How to Properly Use Keywords for Your Online Community - dummies

How to Properly Use Keywords for Your Online Community

By Deborah Ng

When you have a good idea of the types of keywords to use in your online community, it’s time to write the content so that it looks natural. Too many people pepper keywords liberally around their blog posts, web articles, About pages, and other content, which looks silly and wrong.

Although using keywords is good SEO, the best SEO is providing the best content available. Make sure that your keywords are relevant and that they make sense.

In addition, try the following tips when crafting your keywords and phrases:

  • Use keywords and key phrases in blog posts and article titles. If you use the same keywords in a couple of different articles, your content becomes more attractive to the search engines. If you can, use them in titles which make them extra visible.

  • Use keywords and key phrases in at least one heading or subheading. If your blog post or article features headings and subheadings, try to use your keywords in one heading. This will also make them attractive to the search engines.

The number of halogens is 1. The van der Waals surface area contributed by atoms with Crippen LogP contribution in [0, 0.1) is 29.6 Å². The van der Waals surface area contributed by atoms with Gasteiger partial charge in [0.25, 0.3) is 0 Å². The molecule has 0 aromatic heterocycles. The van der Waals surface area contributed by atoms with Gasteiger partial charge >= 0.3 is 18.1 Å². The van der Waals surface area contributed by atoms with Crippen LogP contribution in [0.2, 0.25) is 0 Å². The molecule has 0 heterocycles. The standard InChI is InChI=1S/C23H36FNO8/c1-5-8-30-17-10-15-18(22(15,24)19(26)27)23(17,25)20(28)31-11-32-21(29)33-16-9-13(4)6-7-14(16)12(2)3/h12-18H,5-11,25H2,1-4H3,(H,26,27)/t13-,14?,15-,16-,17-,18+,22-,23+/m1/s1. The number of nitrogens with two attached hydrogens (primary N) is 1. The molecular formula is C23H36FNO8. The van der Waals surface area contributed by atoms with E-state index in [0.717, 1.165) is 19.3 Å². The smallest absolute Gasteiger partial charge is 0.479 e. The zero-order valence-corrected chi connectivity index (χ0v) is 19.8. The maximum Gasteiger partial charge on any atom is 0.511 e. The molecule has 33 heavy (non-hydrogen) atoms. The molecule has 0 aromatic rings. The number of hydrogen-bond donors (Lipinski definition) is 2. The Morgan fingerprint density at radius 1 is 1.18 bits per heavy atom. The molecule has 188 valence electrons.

• Use each keyword or key phrase at least 3 times in a 500-word post or article. If you can write a great article that uses a keyword at least three times, try to do so. You don’t want to write content so that it seems unnatural, but you need to catch the attention of the search engines if you want your community to make their front pages.

    So if your keyword is “banana milkshakes,” create content with this keyword in mind. For example, you can post a variety of banana milkshake recipes, discussion nutrition, or provide techniques for properly making said milkshake. Each article should use “banana milkshake” several times without it sounding overused and redundant.

Beware of keyword saturation — the practice of using keywords so many times that you turn off both readers and search engines. It was the practice in the mid-2000s to write articles so heavily laden with keywords that most people considered them to be spam. Keyword saturation led to an SEO bubble burst, and now writers and webmasters are a little more careful about what they put in their content.